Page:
KG: When the Star Wars contract finally grinds to a halt, what would you like to see take its place? What are we up to now, 10 different X-Wing kits?…do we really need more?
I’d actually like to see Technic get a makeover. I used to love the Technic sets as a kid but the current ones are just missing something, maybe it’s those new Meccano-esque studless beams or the fact that Technic’s under-represented due to the SW mania? How about merging System and Technic to create detailed models with cutaway sections or something?
KG: Do you think we’ll ever see photos of the often rumored “secret” Indiana Jones set from the 3rd film where Indy gets an autograph from Hitler? What other Hollywood blockbuster (or Bollywood for that matter) do you see LEGO getting into?
SS: Hopefully not, for cringe factor that would be up there with a Sarah Palin LEGO set…. Hopefully we could get a rest from the licensed lines for a while. I feel like kids are just buying LEGO to re-enact their favourite movie scenes. Any old plastic toy could fill that role, LEGO has so much more creative potential, I’d like to see some themes that encourage kids to bring their own dreams alive with their imagination.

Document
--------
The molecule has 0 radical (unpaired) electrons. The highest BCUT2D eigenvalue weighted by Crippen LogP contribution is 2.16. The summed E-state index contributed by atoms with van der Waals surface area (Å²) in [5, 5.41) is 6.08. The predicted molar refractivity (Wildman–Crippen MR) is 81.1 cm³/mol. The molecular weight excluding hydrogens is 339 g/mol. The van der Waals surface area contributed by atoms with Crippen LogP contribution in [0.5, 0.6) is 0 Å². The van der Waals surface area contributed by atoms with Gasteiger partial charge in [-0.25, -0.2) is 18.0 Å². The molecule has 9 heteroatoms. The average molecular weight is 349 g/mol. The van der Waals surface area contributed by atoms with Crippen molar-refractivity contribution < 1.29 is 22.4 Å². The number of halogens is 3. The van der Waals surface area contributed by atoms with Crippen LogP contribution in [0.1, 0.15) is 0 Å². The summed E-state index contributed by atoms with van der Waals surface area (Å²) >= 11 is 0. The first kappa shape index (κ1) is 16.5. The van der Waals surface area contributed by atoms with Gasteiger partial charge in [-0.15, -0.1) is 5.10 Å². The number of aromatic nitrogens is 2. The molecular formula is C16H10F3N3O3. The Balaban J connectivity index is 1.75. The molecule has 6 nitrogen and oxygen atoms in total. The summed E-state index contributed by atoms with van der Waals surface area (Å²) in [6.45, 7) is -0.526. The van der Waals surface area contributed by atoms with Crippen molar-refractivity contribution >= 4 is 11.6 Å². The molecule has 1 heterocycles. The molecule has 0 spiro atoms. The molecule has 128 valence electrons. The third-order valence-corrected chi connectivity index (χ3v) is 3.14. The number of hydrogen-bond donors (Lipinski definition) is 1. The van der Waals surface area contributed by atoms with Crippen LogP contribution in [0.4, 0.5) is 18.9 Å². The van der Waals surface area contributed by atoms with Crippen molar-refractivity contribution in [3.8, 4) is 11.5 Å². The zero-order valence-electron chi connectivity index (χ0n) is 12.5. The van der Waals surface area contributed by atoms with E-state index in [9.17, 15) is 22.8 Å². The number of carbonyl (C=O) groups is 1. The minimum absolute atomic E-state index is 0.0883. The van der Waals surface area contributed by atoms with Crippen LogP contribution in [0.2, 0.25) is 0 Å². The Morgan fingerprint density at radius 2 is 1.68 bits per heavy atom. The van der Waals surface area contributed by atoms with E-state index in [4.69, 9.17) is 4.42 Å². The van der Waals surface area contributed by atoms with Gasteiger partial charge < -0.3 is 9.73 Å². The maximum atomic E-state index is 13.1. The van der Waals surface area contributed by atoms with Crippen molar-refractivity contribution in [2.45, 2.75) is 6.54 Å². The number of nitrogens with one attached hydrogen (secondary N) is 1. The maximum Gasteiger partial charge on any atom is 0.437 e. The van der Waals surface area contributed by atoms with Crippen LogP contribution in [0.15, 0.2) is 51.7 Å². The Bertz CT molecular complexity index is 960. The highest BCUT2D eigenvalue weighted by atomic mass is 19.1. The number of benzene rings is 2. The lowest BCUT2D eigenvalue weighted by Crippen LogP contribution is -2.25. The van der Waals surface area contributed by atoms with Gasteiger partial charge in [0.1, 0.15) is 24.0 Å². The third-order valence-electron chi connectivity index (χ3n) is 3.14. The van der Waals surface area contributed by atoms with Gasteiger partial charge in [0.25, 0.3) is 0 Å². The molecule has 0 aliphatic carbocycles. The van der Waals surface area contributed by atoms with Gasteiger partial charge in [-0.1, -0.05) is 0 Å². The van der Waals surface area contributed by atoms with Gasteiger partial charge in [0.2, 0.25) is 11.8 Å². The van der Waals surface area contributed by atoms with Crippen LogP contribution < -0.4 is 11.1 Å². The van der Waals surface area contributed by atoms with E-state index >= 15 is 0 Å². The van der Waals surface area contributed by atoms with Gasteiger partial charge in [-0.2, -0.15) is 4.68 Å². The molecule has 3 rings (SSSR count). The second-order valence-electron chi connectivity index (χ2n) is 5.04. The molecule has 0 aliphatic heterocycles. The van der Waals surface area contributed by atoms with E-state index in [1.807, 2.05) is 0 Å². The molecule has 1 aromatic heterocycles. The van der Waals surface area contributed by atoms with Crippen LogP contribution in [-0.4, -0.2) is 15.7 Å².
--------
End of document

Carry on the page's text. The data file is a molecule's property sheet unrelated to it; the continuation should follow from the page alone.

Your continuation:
KG: If the Mayan apocalypse takes everyone out except you in the year 2012, would you still build?
SS: Ah sweet, I always wanted to be The Omega Man.
Yeah, building LEGO will still be on my to-do list although somewhere further down; there’s a few things I’d love to enjoy first, like cruising around naked in a stolen Ferrari…
5 Boilerplate Questions
KG: If you had to pick only one of your models to go in the great FOL time-capsule, which would it be?
SS: My “Overconsumption” sculpture, just for the “I told you so!” factor.
KG: If you could design an official set, what would it be?
SS: I’d love to design a weird Castle LEGO set…
KG: If time, money and proximity were not an issue, give me 2 builders besides me that you’d like to collaborate with on a project?
SS: Oh man, I could name 30 guys off the top of my head I’d love to work with, but it would be awesome to collaborate with Mladen Pejic. Accidently stumbling across his mechs were what ended my Dark Age so yeah, it’d be great to build a large diorama with him as a way of saying ‘thanks’, if even only to get him building again at the very least!
KG: Name a famous person living or dead who would have made a great LEGO nerd.
SS: Jesus. He could summon me all the purple bricks I want.
KG: And finally, good sir, who controls the action?
SS: Er, I have a gun in my back and a masked goon wishes me to answer “Shannon Young” to this question. I have to go now!